“The Twilight of the Gods” (February 16, 1945)
by William (Bill) Crawford (1913-1982)
20 x 22 in., ink and crayon on heavy paper
Crawford worked as a sports cartoonist and for the Washington Daily Newsand the Washington Postfrom 1936-38. He joined the Newark Newsas an editorial cartoonist and his cartoons were distributed to more than 700 daily newspapers by the Newspaper Enterprise Association. He was an active member of the National Cartoonists Society, serving as its president and vice-president. In 1956, 1957, 1958, and 1963 he was awarded “Best Editorial Cartoon” by the National Cartoonist Society, and in 1973 he received their Silver T-Square Award. Crawford retired in 1977.
The bombing raids on the German city of Dresden started on February 13, 1945. Many thousands of civilian lives would be lost in the firestorm created by the Allied bombers.
In four raids between February 13-15, 1945, 722 heavy bombers of the British Royal Air Force (RAF) and 527 of the United States Army Air Forces (USAAF) dropped more than 3,900 tons of high-explosive bombs and incendiary devices on the city. An estimated 25,000 people were killed, although larger casualty figures have been claimed. Three more USAAF air raids followed in March and April.
This was the beginning of the end of Hitler’s vision of a master race.
Hitler wrote in Mein Kampf, “Everything we admire on this earth today—science and art, technology and inventions—is only the creative product of a few peoples and originally perhaps one race [the “Aryans”]. On them depends the existence of this whole culture. If they perish, the beauty of this earth will sink into the grave with them.”
Laws were enacted quite early, start in July 1933, to permit the government to sterilize anyone who suffered from so-called “hereditary” illnesses such as “feeble-mindedness,” schizophrenia, manic-depressive illness, genetic epilepsy, Huntington’s chorea, genetic blindness, deafness, and some forms of alcoholism.
The idea was not a new one. Sterilization laws existed in several other countries at the time, including the United States. Between 1907 and 1930, 29 US states passed compulsory sterilization laws, and about 11,000 women were sterilized. Many states also had laws that banned marriages between white people and people of color—including African Americans, Native Americans, and Asians. Both sets of laws were prompted by a desire to eliminate “strains that are a burden to the nation or to themselves, and to raise the standard of humanity by the suppression of the progeny of the defective classes.” The Nazis took that goal much further than Americans ever did.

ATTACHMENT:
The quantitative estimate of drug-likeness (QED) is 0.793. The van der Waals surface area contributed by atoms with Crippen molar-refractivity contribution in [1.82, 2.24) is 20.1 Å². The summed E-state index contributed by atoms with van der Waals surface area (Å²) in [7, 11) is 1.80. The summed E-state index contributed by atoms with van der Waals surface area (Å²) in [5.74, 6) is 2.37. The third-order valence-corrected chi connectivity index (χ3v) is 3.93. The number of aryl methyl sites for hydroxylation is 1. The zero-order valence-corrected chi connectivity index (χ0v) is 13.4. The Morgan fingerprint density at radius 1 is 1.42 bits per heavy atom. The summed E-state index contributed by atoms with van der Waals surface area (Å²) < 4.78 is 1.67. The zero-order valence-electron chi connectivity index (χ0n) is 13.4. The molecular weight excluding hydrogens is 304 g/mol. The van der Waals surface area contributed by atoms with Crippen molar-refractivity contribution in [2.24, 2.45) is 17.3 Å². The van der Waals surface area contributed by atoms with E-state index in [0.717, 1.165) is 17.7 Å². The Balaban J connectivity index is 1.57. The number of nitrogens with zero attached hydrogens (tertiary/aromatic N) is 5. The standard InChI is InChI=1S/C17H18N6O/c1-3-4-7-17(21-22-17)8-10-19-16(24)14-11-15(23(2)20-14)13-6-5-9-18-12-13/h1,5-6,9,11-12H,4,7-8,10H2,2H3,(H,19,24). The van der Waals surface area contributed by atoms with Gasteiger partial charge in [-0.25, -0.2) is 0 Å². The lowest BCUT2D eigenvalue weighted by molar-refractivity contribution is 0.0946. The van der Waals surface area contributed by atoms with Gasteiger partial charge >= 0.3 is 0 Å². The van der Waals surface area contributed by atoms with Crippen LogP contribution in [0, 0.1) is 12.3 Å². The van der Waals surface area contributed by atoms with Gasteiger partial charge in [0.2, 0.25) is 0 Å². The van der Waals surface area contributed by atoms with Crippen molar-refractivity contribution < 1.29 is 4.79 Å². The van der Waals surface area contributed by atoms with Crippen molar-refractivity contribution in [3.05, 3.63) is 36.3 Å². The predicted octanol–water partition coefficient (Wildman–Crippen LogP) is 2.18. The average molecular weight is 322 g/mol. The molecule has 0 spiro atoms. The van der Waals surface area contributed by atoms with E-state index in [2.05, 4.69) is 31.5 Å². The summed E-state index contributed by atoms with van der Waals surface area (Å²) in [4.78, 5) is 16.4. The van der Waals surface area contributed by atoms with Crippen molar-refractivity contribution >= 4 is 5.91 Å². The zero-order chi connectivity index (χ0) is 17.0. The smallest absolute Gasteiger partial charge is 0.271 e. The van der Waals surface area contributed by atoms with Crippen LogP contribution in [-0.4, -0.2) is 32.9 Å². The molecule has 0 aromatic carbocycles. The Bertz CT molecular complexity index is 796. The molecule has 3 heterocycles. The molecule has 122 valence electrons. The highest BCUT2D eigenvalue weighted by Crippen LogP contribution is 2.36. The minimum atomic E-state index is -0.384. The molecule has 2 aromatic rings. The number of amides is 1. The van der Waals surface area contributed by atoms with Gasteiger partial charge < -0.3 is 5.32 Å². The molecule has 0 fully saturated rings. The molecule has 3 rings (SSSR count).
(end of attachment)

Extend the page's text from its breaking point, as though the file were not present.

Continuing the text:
Lebensborn, which means “source of life”, was a program created by Himmler, Hitler’s right-hand man. It was designed to boost the German population by encouraging citizens, especially SS members, to have more children. SS officers came under pressure to have four children, inside or outside marriage. Ten maternity homes were set up across Germany where 8-12,000 Lebensborn Kinder were born. Some stayed with their mothers, but many were adopted by families of SS officers. About 60% were born to unmarried mothers, the rest to wives of SS men. As the Third Reich expanded, Lebensborn homes were set up across Europe. In Norway some 10,000 babies were born, most fathered by SS officers to Norwegian mothers. There were also cases of children with “Aryan” characteristics being kidnapped from their homes in occupied territories.